Dr. Ruth Elwood Martin is a recognized advocate for incarcerated women. Dr. Martin began working as a family physician in Canadian correctional facilities in 1994 and became a leader in women’s prison participatory health research in Canada. Dr. Martin advocated for the infant children of incarcerated women and led the development of, 'Guidelines for the Implementation of Mother-Child Units in Canadian Correctional Facilities'. Dr. Martin initiated the formation in 2006 of the University of British Columbia’s Collaborating Centre for Prison Health and Education, which nurtures university- community-prison engagement. In 2015, she received a Governor General’s Award in Commemoration of the Persons Case.
Yvonne Niego, Assistant Deputy Minister, Department of Justice, Nunavut
Yvonne Niego grew up in Baker Lake, Nunavut, the geographical center of Canada, located in the eastern Arctic region known as the Kivalliq. Niego was first recruited to the Royal Canadian Mounted Police (RCMP) in 1989, as a summer student. She was sworn in to the RCMP in 1991 and, in 1993, became the first female Inuk from Nunavut to become a full regular member through an Aboriginal Constable Development Program. She began her career in Iqaluit and spent several years on the job in her home town of Baker Lake. She also spent some time away from the force, holding several positions with both the territorial and municipal governments.
Niego was eventually recruited to the Community and Aboriginal Policing Directorate at RCMP Headquarters in Ottawa. Upon her return to Iqaluit, she was promoted to non-commissioned officer in charge of community policing for Nunavut, overseeing all community policing initiatives, including firearms safety and drug awareness. She is also an accomplished crisis negotiator. In the last few years, Yvonne has volunteered on the YWCA Agvvik Society board responsible for women’s shelters in Iqaluit. In September 2015, she retired from the RCMP and became the Assistant Deputy Minister of Justice for the Nunavut Government.
Kim Stanton, Lawyer, Goldblatt Partners LLP
Dr. Kim Stanton is a Canadian lawyer and feminist advocate. She practices in the Aboriginal law group at Goldblatt Partners LLP. In addition to her experience practicing Aboriginal and constitutional law in British Columbia and Ontario, Kim is a past Legal Director of the Women’s Legal Education and Action Fund (LEAF), a national equality rights organization. Her academic work focuses on truth commissions and public inquiries.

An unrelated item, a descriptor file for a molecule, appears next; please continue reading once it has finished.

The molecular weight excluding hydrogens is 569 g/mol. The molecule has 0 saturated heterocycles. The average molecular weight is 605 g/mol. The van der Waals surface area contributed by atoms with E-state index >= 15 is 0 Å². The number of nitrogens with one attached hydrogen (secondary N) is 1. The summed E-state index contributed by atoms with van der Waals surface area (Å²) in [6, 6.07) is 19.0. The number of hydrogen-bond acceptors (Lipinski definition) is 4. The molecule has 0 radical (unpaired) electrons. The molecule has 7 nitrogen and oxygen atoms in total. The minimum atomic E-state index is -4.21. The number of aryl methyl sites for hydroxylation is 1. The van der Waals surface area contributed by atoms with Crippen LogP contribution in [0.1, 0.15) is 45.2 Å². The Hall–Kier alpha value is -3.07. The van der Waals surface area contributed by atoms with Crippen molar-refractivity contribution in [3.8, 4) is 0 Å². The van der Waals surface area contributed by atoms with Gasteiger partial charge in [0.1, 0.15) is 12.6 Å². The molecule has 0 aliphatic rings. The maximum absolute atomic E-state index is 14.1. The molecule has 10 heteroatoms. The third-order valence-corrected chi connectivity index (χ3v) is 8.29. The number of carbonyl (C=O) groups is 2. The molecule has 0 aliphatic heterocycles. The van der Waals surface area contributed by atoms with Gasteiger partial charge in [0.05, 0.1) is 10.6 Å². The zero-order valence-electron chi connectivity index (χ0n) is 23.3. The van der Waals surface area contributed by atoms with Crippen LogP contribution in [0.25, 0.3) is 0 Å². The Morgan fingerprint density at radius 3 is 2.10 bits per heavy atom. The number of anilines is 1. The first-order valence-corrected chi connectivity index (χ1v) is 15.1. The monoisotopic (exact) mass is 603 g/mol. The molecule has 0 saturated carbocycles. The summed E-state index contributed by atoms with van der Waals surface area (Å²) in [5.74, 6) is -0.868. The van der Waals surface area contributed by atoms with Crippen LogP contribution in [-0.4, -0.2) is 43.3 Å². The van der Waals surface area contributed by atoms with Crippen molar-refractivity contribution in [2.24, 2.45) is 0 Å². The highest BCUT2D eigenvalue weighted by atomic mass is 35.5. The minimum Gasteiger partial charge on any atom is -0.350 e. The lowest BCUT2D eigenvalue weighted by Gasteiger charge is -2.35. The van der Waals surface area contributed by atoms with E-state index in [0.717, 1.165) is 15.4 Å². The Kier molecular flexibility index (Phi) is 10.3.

Candice Lys, Fostering Open eXpression among Youth (FOXY)
Candice Lys, PhD, grew up in a very large Métis family in Fort Smith, NWT and now resides in Yellowknife. She is the Co-Founder/Executive Director of FOXY (Fostering Open eXpression among Youth) and leads the SMASH (Strength, Masculinities, and Sexual Health) program as well. FOXY and SMASH are peer-led, trauma-informed, arts-based sexual and mental health programs that use the arts to facilitate discussion, education, and healing among Northern and Indigenous youth. In 2014, FOXY was the first organization to be awarded the entire $1 million Arctic Inspiration Prize. Candice is recognized as a Fellow by Ashoka Canada, a social innovation organization and has earned the Meritorious Service Medal (Civil Division) from the Governor General of Canada for her work with FOXY and SMASH.
Lucille Harper, Antigonish Women’s Resource Centre
Lucille Harper is a long-time advocate for social and economic equity and justice for women, and for peace and justice in the world. Living in rural Nova Scotia, she is passionate about sustaining rural communities and helping them thrive. She understands women to be pivotal in this struggle. As Executive Director of the Antigonish Women’s Resource Centre and Sexual Assault Services Association since 1988, she has worked tirelessly on issues related to women’s poverty, violence, social exclusion, health, education and training. In Antigonish, she has been instrumental in establishing support services as well as awareness and prevention programs which include a Sexual Assault Nurse Examiner Program, Sexual Assault Response Team, school-based Healthy Relationships Program, the Antigonish Poverty Reduction Coalition, and a women’s health centre. She works with her community and with organizations across Nova Scotia to improve the economic, social and political situation of women, has helped to found many key social justice advocacy organizations. She has participated in government committees and consultations addressing domestic violence, sexual violence, women’s health, and poverty.
Living in a rural area and working in a small town, she has come to understand some of the particular challenges facing women and families experiencing gender-based violence and/or living with poverty and with various forms of exclusion in rural, under-serviced, declining communities. She has a long-standing interest in providing a voice to the increased complexity in addressing the challenges that face women and girls living in rural communities. She advocates for broad-based policy change to create a world where all are valued, cared for and able to thrive.
Manon Monastesse, Fédération des maisons d'hébergement pour femmes